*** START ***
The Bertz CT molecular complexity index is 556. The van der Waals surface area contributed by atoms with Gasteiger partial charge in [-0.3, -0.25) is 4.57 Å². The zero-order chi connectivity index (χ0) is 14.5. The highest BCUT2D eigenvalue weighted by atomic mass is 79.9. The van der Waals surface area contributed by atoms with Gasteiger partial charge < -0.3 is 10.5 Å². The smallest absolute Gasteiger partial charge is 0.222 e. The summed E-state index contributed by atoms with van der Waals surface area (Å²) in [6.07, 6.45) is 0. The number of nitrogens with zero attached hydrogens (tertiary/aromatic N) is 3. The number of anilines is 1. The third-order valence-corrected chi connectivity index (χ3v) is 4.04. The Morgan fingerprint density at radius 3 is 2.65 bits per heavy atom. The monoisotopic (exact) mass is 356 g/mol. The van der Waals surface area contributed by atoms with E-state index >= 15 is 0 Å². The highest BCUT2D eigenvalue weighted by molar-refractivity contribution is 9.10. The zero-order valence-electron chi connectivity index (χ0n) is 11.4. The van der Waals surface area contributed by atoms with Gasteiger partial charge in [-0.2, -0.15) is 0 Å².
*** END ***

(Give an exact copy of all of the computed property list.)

The Bertz CT molecular complexity index is 556. The van der Waals surface area contributed by atoms with Gasteiger partial charge in [-0.3, -0.25) is 4.57 Å². The zero-order chi connectivity index (χ0) is 14.5. The highest BCUT2D eigenvalue weighted by atomic mass is 79.9. The van der Waals surface area contributed by atoms with Gasteiger partial charge < -0.3 is 10.5 Å². The smallest absolute Gasteiger partial charge is 0.222 e. The summed E-state index contributed by atoms with van der Waals surface area (Å²) in [6.07, 6.45) is 0. The number of nitrogens with zero attached hydrogens (tertiary/aromatic N) is 3. The number of anilines is 1. The third-order valence-corrected chi connectivity index (χ3v) is 4.04. The Morgan fingerprint density at radius 3 is 2.65 bits per heavy atom. The monoisotopic (exact) mass is 356 g/mol. The van der Waals surface area contributed by atoms with E-state index >= 15 is 0 Å². The highest BCUT2D eigenvalue weighted by molar-refractivity contribution is 9.10. The zero-order valence-electron chi connectivity index (χ0n) is 11.4. The van der Waals surface area contributed by atoms with Gasteiger partial charge in [-0.2, -0.15) is 0 Å².